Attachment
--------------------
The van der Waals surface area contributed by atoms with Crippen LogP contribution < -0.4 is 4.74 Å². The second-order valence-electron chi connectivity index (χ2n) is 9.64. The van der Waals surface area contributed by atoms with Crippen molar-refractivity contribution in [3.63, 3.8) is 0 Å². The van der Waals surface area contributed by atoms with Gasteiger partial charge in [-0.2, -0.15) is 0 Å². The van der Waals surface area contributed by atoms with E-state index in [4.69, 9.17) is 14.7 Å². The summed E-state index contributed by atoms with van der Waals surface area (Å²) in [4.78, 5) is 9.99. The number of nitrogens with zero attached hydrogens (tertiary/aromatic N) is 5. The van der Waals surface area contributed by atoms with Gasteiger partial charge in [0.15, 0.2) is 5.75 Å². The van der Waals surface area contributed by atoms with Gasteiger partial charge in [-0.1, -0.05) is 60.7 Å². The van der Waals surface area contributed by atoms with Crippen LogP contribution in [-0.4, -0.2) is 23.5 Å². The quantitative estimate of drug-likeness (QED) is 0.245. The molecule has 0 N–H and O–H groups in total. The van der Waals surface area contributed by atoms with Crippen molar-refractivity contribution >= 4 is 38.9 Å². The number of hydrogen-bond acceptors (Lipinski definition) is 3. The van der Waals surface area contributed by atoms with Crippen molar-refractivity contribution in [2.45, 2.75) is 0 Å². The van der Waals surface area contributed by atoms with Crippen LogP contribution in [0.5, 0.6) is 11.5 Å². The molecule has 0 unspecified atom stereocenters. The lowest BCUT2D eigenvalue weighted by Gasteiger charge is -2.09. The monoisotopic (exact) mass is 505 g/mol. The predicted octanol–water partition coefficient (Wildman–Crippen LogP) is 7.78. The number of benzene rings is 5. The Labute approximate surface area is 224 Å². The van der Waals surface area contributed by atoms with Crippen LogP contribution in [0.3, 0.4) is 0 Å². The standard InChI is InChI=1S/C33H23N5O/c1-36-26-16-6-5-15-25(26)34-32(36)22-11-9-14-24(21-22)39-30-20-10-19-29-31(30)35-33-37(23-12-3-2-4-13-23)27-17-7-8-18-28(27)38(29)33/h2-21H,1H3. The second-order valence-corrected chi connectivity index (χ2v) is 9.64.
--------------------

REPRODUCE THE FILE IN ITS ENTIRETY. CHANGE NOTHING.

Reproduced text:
The van der Waals surface area contributed by atoms with Crippen LogP contribution < -0.4 is 4.74 Å². The second-order valence-electron chi connectivity index (χ2n) is 9.64. The van der Waals surface area contributed by atoms with Crippen molar-refractivity contribution in [3.63, 3.8) is 0 Å². The van der Waals surface area contributed by atoms with Gasteiger partial charge in [-0.2, -0.15) is 0 Å². The van der Waals surface area contributed by atoms with E-state index in [4.69, 9.17) is 14.7 Å². The summed E-state index contributed by atoms with van der Waals surface area (Å²) in [4.78, 5) is 9.99. The number of nitrogens with zero attached hydrogens (tertiary/aromatic N) is 5. The van der Waals surface area contributed by atoms with Gasteiger partial charge in [0.15, 0.2) is 5.75 Å². The van der Waals surface area contributed by atoms with Gasteiger partial charge in [-0.1, -0.05) is 60.7 Å². The van der Waals surface area contributed by atoms with Crippen LogP contribution in [-0.4, -0.2) is 23.5 Å². The quantitative estimate of drug-likeness (QED) is 0.245. The molecule has 0 N–H and O–H groups in total. The van der Waals surface area contributed by atoms with Crippen molar-refractivity contribution >= 4 is 38.9 Å². The number of hydrogen-bond acceptors (Lipinski definition) is 3. The van der Waals surface area contributed by atoms with Crippen molar-refractivity contribution in [2.45, 2.75) is 0 Å². The van der Waals surface area contributed by atoms with Crippen LogP contribution in [0.5, 0.6) is 11.5 Å². The molecule has 0 unspecified atom stereocenters. The lowest BCUT2D eigenvalue weighted by Gasteiger charge is -2.09. The monoisotopic (exact) mass is 505 g/mol. The predicted octanol–water partition coefficient (Wildman–Crippen LogP) is 7.78. The number of benzene rings is 5. The Labute approximate surface area is 224 Å². The van der Waals surface area contributed by atoms with Crippen LogP contribution in [0.3, 0.4) is 0 Å². The standard InChI is InChI=1S/C33H23N5O/c1-36-26-16-6-5-15-25(26)34-32(36)22-11-9-14-24(21-22)39-30-20-10-19-29-31(30)35-33-37(23-12-3-2-4-13-23)27-17-7-8-18-28(27)38(29)33/h2-21H,1H3. The second-order valence-corrected chi connectivity index (χ2v) is 9.64.